Pouring Out a Little Oil for #BlackWomenAtWork
Pouring Out a Little Oil for #BlackWomenAtWork

During this season of Lent, I think it is important to consider the people who were committed followers of Christ that don’t get as much shine as the named disciples. One person in particular that Jesus set apart is the unnamed woman who anointed him in the time frame immediately preceding Jesus’ Passion Week: the moments leading up to his betrayal, trial, and state-sanctioned execution.

We read about her in every Gospel:

Matthew 26:6-13

Mark 14:3-9

Luke 7:36-50

John 12:2-8

And right away, we see there are inconsistencies: she is not named in Matthew or Mark, named “sinner” in Luke, and in John, she is identified as Mary, the sister of Lazarus. The inconsistencies here could simply mean Jesus received more than one anointing by different women over the course of his ministry. What we know for sure is that in the Gospels of Mark and Matthew, Jesus utters that this thing she has done for him shall be spoken of wherever the Gospel is preached in the entire world “in remembrance of her.” In the sake of bypassing the sexism of the text that did not see fit to favor us with her name, I will name her Monica in remembrance not only of her gift to Jesus, but for all of the women in the Bible who have been marginalized by silence, and for all of us today who deal with similar levels of dismissal on the regular. (Have you checked out #BlackWomenAtWork? Imagine if the hashtag was #BlackWomenInChurch!)

This is exactly why I interpret this from a Black feminist perspective. I believe Jesus intended for all of us to see ourselves in these texts, and we can have a relationship with God without adhering to the treatment of women by the compilers of the texts that became our Holy Scriptures. After all, if there was no room for wrestling with the meaning of these texts, there would be no need for denominations, would there? Jesus meant for us to excavate these texts, to put on our overalls, miner’s hats and dig deep.

When reading the four accounts of this event, we also see differences right away with regard to where the anointing happened:

In Matthew, it took place at Simon the leper’s house

In Mark, it took place at Simon the leper’s house

In Luke, it happened at Simon the Pharisee’s house

In John, the woman is identified as Mary, the sister of Lazarus and Martha’s, and likely occurred at their home in Bethany

Clearly, something welled up on the inside of Monica that brought her out of her home and seeking Jesus in people’s houses. And she did not seek Jesus empty-handed.

She came with the best she could possibly offer him, for in Matthew, Mark and Luke’s telling of this story, she brought an alabaster box.

Alabaster comes from the city of Alabastron, known for the manufacturing of vases and the perfume trade. In the ancient world, the perfume would be sealed inside a porcelain vase, and to open it, you had to break the neck of the flask, somewhat like how contemporary salad dressings bottles are shaped. Inside would be a fragrance called nard (some of your Bibles may refer to it as spikenard), and it was a luxury import in a time before To anoint someone, whether it was their head or their feet, would be understood as a gesture of supplication and respect. (I consulted the New Interpreter’s Bible Dictionary for this definition.)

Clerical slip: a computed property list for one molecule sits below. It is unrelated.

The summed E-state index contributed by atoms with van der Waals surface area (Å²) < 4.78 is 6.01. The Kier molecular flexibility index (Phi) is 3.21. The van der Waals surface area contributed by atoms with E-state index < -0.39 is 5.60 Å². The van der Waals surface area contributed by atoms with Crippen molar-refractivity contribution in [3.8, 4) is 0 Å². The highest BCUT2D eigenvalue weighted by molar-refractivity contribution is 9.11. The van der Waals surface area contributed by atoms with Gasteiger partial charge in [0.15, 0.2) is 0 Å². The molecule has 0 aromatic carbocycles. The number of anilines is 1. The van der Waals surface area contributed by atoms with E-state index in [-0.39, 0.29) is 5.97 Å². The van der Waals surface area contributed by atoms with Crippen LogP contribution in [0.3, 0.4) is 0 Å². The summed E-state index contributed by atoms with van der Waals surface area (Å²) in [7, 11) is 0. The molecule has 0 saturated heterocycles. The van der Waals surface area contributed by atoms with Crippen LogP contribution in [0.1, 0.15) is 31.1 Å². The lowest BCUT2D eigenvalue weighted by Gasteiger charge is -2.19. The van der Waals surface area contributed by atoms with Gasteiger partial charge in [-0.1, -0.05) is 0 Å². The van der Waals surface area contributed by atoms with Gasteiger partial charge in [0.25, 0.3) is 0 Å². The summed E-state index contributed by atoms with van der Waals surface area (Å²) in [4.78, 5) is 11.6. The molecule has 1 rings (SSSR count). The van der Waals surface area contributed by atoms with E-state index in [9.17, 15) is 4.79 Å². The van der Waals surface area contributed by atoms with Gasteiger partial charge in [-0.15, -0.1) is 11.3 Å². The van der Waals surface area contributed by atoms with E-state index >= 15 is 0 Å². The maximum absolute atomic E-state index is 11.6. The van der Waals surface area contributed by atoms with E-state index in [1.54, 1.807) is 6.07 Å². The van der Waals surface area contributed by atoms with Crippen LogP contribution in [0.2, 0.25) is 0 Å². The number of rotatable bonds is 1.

In other words, this here oil was expensive. And one thing Jesus talks about all over the Gospels is money. More than half of the parables talk about money, and there is a lot of money language in the Bible. Even when Jesus speaks from the cross, he uses money language when he says, “It is finished/The debt is paid.” This is the language of indentured servitude, that whatever debt you owed is now cleared.

“Jesus Paid It All” should have new meaning for you now.

But back to Monica. I believe there is something she did that made Jesus decree that this deed with always been spoken of about her, that she will always be remembered for her actions.

This woman’s gift to Jesus cost her; it was a sacrificial offering. She gave away her provision, what we might call a paycheck, to do something nice for Jesus.

Monica is probably poor herself. She had no name. She has no ID. She could not vote in an American election. She can’t get a loan. She has no debit card. She would be one of the many invisible poor people, the ones society often ignores. This woman gave away her wealth potential in order to bless Jesus.

Is Jesus saying we have to give all of our wealth away? Is Jesus saying the only way to be blessed is to be poor?

Here is what I think. Monica is to be remembered because Monica, through her own act of sacrifice, through her own gift of wealth, demonstrated exactly what Jesus came here to do: to give himself away. That he who had everything would give it away for everyone. That he who had so much favor would give it away so we could have favor too.

Monica would have been considered invisible in the ancient world. She knew what it was like to be judged. Heck, Simon the Pharisee calls her unclean! “Don’t let her touch you, Jesus. She is dirty Gertie.” Notice that the others don’t even bother to acknowledge her presence in the text! If anyone on this planet knows what it is like to have humanity shunned…disrespected…and unacknowledged…it is Black women in America. (We see you, April Ryan and Rep. Maxine Waters.) Consider this: maybe Jesus wants us to remember her so that we in turn should never forget anyone that society has drop kicked to the margins.

When we identify ourselves in Christ, he is the great leveler. Jesus levels the playing field. Jesus acknowledges Monica. Jesus sees her. Jesus says this thing you have done for me will not go unacknowledged. I see you. Your work will not be in vain. I see you. Matter of fact, let the record show, this will be done IN REMEMBRANCE OF HER. So let it be written. So let it be DONE.